Apple's event today included brief details about the company's T2 security chip coming to the MacBook Air and Mac mini (it's already in the 2018 MacBook Pro), but a new security guide has shed light onto what exactly the chip does for user privacy (via TechCrunch). According to the guide, on MacBook Air and Pro the chip includes a hardware microphone disconnect feature that ensures the microphone is disabled when the lid is closed.
This is accomplished through hardware so that the microphone becomes physically disabled from the rest of the MacBook hardware every time the lid is closed, preventing any software from engaging the microphone when the user shuts the MacBook. Apple points out that the camera is not disconnected in hardware, because its field of view is already completely obstructed when the MacBook lid is closed.
All Mac portables with the Apple T2 Security Chip feature a hardware disconnect that ensures that the microphone is disabled whenever the lid is closed. This disconnect is implemented in hardware alone, and therefore prevents any software, even with root or kernel privileges in macOS, and even the software on the T2 chip, from engaging the microphone when the lid is closed. (The camera is not disconnected in hardware because its field of view is completely obstructed with the lid closed.)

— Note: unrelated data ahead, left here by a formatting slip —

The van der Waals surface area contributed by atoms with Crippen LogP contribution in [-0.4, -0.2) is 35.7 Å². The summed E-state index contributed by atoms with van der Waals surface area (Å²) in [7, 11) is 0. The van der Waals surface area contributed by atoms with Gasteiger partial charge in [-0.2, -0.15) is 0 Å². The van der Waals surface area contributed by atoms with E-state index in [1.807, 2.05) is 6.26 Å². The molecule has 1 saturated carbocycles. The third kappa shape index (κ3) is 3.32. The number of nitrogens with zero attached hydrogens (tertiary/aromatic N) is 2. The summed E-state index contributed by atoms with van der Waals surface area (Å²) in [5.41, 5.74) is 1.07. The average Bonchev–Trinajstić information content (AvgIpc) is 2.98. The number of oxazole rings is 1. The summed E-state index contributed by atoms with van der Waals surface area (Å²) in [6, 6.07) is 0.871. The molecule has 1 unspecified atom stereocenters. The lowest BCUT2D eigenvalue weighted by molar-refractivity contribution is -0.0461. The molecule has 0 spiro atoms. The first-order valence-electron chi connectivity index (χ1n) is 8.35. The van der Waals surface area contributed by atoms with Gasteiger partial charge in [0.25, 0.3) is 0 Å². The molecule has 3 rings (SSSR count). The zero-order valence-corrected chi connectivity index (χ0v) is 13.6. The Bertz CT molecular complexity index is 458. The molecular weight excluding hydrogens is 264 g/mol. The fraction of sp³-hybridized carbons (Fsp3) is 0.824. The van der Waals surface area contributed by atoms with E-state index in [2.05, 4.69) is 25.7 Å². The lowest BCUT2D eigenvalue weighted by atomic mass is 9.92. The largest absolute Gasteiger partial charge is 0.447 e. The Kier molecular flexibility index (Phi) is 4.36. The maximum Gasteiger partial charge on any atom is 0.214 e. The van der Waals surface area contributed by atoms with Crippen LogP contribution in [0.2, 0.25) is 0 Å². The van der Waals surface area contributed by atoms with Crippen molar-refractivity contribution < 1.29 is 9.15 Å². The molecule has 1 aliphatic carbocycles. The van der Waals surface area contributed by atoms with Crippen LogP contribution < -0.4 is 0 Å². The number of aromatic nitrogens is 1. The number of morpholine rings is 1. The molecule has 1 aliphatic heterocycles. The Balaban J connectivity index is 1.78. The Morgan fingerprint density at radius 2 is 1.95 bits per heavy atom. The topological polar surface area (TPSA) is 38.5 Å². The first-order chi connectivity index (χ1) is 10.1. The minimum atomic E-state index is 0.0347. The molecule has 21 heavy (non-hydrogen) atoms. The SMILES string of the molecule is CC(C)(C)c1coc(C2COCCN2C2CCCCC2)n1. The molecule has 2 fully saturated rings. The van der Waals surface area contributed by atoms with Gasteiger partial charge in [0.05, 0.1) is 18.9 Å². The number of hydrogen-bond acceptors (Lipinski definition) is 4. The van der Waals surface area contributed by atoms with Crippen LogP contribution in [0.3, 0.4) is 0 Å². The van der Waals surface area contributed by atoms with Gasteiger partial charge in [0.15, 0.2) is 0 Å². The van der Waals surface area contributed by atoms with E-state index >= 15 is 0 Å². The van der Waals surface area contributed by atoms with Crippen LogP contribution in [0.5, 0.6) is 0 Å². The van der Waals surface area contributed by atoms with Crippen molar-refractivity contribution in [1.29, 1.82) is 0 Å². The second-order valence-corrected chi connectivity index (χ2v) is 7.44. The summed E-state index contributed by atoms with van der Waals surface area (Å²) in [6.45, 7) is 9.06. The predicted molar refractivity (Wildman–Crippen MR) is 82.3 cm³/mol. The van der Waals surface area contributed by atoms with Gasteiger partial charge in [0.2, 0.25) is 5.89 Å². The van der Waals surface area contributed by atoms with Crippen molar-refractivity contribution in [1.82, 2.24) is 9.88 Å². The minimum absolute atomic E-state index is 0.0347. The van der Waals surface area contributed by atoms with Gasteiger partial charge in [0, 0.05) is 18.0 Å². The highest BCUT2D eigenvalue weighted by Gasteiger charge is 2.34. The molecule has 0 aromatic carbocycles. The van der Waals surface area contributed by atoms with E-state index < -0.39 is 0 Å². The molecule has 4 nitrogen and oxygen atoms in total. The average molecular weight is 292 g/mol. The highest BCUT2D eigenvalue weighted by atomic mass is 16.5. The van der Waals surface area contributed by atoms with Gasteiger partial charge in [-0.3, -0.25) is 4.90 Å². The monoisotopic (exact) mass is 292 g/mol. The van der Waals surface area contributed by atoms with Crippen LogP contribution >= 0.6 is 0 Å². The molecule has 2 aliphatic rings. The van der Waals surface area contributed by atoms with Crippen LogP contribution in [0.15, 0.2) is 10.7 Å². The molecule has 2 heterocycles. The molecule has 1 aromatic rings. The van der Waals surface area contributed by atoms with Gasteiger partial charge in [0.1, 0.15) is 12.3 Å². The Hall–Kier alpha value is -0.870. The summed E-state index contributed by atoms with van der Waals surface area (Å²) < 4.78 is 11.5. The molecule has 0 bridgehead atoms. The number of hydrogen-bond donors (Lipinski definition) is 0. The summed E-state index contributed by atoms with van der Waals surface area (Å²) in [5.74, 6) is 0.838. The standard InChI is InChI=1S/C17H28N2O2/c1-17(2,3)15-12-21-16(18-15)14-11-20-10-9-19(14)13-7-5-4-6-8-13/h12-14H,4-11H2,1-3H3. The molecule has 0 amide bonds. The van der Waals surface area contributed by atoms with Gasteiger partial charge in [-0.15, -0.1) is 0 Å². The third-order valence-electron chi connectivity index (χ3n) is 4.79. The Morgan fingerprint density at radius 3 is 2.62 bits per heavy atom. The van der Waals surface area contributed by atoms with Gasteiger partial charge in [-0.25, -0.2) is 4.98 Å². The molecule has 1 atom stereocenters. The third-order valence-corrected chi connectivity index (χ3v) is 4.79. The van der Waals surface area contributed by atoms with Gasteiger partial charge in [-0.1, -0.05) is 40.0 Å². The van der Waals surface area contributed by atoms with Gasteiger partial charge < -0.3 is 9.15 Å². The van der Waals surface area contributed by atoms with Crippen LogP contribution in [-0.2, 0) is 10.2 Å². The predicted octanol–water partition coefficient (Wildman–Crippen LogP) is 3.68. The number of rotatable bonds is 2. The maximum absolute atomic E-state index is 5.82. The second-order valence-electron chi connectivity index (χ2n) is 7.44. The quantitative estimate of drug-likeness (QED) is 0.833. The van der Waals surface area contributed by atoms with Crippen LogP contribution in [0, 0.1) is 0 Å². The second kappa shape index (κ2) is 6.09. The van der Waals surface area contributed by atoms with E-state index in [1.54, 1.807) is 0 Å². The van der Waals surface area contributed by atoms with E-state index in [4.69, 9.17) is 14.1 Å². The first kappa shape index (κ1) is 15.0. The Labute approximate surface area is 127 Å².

Apple says that the T2 chip gives Macs a solid foundation for encrypted storage, secure boot, and Touch ID, all based on dedicated security hardware and the Secure Enclave coprocessor included on the T2 chip. Combined with the security and convenience of Touch ID, Macs with the T2 chip provide "a level of privacy and security protections never before seen on Mac," according to Apple.
Besides its security features, the new 13-inch MacBook Air includes a Retina Display, two Thunderbolt 3 ports, a headphone jack, 50 percent smaller display bezels, a reduced footprint, and more. Pre-orders for the device are live today, starting at $1,199.00, and the MacBook Air will officially launch on November 7.
Top Rated Comments
Same as the iPhone that deletes all data after 10 failed passcode attempts, due to the delay enforced after multiple passcode attempts it will take you 1 hour and 36 minutes to delete my iPhone
Also due to the delay enforced, like iOS it will take several hours to permanently delete my data, and yes I have multiple backups of everything
Attempts Delay Enforced
15–17 1 minute
18–20 5 minutes
21–26 15 minutes
27–30 1 hour
This level of care and respect for its customers is why I love, and buy from, Apple